Royvon Dog Training Schools

Understanding and Training a Great Dane

Great Dane

Usually mild mannered and easy going, the Great Dane can also be quite spirited. Due to the enormous size, full obedience is required to manage the power behind even the slightest of enthusiasm. A willing learner best matched with an equally willed handler. Train with calm praise and encouragement - the use of harsh methods will likely result in a skittish, untrusting dog; therefore, exercise patience and remain as alert as the student.

The Great Dane is known to have remarkable tolerance towards children. Regardless, clumsy toddlers and clumsy giant dogs are still a dangerous combination, therefore strong obedience and leadership skills are necessary to help nurture the gentler side of the breed.

Remember that the Great Dane shares its bloodlines from both the Mastiff and Greyhound. Know that a fast & agile dog is buried in the large body - Exercise with care & thoughtful companionship (most especially Danes under the age of two, as their bones are still developing and inappropriate strain may cause ailments such as arthritis in later life).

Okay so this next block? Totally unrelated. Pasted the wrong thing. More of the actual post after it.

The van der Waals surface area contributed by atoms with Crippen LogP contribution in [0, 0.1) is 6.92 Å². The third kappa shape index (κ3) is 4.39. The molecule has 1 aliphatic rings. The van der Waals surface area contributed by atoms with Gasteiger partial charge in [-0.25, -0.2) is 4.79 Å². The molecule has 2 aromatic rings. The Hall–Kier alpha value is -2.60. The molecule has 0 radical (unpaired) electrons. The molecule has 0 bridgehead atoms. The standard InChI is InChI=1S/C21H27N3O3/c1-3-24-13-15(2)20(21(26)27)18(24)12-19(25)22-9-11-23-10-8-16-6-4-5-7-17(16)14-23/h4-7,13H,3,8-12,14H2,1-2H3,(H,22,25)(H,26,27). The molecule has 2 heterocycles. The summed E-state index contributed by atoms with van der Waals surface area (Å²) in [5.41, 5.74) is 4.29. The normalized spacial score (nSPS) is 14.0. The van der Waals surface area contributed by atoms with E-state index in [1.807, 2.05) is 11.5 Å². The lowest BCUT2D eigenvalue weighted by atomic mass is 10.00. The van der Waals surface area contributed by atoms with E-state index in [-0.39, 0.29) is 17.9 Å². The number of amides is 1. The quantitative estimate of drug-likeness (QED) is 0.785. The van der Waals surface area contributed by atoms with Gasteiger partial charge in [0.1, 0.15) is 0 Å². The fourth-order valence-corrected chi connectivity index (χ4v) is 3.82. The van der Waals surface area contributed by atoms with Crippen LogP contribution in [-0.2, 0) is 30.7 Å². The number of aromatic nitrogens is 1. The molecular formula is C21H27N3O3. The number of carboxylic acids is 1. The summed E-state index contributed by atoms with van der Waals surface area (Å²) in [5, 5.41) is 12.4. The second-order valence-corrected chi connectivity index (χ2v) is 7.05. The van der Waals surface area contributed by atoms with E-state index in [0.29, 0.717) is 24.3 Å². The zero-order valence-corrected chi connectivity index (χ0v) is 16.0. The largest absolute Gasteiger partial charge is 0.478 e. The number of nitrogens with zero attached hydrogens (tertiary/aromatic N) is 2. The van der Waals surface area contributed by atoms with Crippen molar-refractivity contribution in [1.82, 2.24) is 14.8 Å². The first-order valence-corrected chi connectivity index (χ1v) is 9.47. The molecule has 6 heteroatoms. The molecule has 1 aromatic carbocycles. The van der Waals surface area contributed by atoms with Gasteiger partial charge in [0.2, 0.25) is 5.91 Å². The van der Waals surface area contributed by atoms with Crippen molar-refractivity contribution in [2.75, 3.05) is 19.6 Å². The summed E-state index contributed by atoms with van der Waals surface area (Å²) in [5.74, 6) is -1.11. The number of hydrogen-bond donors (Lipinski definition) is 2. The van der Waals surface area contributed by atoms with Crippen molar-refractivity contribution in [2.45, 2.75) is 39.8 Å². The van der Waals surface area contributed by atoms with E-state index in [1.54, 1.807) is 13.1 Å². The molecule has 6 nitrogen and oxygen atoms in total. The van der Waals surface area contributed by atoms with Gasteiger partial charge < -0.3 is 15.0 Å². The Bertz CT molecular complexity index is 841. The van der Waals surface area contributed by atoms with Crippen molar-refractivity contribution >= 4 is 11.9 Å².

Breed Profile

Breed Name: Great Dane

Domestic Dog Group:

Brief Description:

  • General Size: 100 - 120 lbs (45 - 55 kg); 76 - 81 cm
  • General Temperament: Gentle, yet Alert & Lively
  • General Description: A strong-willed, yet patient and alert owner is a perfect companion for this gentle, yet spirited breed.

Breed’s Key Traits

  High Med-High Medium Med-Low Low
Requires Experience     x    
Good Family Dog     x    
Exercise Required     x    
Activity Indoors       x  
Ease of Training     x    
Sociability with Strangers     x    
Grooming Requirements       x  

 

Brief History

An ancient breed, the Great Dane was developed in Germany to hunt large game. Although also known as the German Mastiff, the Great Dane is believed to have inherited its grace and agility with bloodlines from the Greyhound.

 

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